Power Flushing, jet flushing and hard flushing are all expressions used (in the heating trade over many years) to denote the process by which heating systems are forcibly cleansed using water at high velocity, but low pressure, so that no physical damage is caused to the system.
The objective is to restore systems with circulation and boiler noise problems (caused by sludge and corrosion deposits) to optimum operation. Power flushing removes these deposits and the problems that they cause.
Power flushing, in conjunction with flushing chemicals is also an excellent way to pre-commission and clean new heating systems, to remove excess flux, swarf and other debris, and the grease and oil used to prevent rusting of components before use.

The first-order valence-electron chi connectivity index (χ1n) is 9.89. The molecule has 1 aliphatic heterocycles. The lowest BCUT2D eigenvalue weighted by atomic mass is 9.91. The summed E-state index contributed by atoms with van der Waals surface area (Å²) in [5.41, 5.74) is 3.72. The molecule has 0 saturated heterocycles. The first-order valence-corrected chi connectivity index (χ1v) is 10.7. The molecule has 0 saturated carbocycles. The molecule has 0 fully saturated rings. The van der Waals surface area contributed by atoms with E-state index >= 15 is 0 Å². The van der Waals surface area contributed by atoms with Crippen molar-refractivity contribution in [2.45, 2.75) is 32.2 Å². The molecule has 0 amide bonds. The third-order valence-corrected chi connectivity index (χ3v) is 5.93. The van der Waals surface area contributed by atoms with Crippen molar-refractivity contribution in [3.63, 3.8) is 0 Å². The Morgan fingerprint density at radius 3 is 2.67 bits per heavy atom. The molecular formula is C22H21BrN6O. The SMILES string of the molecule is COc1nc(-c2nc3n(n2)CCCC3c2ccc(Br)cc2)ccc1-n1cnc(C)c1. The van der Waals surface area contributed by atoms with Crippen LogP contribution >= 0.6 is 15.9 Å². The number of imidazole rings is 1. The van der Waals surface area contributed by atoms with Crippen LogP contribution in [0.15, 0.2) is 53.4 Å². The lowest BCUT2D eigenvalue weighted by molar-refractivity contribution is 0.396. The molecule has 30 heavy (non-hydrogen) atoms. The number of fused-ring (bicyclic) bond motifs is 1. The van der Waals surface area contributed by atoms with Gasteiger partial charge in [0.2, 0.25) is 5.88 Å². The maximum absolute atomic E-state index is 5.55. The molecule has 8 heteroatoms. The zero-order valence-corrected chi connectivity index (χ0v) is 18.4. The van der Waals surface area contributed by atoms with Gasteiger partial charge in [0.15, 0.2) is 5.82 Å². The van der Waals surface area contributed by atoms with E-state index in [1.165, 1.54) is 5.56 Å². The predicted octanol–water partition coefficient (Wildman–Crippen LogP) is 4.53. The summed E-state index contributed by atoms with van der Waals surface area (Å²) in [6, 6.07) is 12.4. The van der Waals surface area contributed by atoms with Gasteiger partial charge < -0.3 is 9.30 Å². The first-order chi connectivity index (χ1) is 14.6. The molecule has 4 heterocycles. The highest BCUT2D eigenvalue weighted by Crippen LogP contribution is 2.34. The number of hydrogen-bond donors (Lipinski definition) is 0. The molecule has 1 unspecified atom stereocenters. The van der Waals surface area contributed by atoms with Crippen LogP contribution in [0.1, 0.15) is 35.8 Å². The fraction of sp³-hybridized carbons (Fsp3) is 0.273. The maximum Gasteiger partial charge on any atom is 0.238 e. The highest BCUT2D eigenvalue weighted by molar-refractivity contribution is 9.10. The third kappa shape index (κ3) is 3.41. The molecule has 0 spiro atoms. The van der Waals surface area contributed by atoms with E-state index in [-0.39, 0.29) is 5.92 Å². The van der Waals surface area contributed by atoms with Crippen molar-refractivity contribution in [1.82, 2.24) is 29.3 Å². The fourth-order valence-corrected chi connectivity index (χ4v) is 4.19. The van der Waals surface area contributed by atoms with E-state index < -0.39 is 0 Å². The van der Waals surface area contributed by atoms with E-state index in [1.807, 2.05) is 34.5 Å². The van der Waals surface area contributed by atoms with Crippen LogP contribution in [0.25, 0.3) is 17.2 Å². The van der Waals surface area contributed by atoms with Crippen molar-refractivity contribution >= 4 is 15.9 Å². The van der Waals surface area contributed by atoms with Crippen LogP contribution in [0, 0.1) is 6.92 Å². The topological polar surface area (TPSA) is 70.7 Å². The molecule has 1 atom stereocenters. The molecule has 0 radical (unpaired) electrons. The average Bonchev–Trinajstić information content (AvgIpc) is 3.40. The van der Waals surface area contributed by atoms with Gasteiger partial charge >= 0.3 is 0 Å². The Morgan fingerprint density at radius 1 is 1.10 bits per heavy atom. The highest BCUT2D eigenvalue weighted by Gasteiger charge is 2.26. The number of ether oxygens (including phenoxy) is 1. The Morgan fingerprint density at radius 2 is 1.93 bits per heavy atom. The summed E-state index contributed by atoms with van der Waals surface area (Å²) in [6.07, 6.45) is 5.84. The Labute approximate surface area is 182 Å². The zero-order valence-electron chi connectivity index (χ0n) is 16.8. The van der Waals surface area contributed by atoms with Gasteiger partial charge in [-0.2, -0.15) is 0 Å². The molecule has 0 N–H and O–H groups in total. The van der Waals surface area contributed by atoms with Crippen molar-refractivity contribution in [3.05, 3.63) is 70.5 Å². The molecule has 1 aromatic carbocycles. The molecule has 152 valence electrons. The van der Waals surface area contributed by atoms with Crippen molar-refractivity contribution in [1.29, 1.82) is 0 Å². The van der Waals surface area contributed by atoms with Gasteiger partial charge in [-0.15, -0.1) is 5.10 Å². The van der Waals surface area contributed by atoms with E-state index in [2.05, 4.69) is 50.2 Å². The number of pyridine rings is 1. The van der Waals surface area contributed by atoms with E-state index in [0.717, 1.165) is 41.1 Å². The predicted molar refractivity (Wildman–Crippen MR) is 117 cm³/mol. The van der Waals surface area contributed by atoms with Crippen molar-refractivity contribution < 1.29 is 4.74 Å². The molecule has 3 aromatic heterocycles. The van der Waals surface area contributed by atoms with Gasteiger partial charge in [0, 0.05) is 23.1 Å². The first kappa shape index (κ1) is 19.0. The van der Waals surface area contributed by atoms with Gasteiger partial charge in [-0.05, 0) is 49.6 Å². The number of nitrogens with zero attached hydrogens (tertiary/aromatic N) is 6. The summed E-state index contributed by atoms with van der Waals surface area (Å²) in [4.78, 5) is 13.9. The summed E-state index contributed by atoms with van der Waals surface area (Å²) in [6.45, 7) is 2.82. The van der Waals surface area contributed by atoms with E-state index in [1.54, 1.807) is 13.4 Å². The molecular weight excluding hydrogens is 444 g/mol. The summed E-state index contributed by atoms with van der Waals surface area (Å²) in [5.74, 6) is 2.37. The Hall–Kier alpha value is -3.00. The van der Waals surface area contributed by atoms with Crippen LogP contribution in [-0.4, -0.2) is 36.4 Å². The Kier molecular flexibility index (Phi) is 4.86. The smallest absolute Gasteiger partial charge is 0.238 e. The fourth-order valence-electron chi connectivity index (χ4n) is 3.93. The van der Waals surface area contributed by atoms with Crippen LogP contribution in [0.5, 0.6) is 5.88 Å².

It is prudent to power flush a heating system immediately before fitting a new boiler to an existing system to prevent possible future problems. Many systems are found to contain corrosion and sludge, even if no flow problems have yet shown themselves.
Existing debris is often mobilised by alterations to the system/piping and the increased efficiency of the new boiler, and may then accumulate in the boiler heat exchanger, causing noisy operation, reduced efficiency and, in extreme circumstances, failure of the boiler. The high efficiency and compactness of modern boilers, developed to minimise fuel costs and pollution, means that they are more susceptible to problems caused by debris in the system water.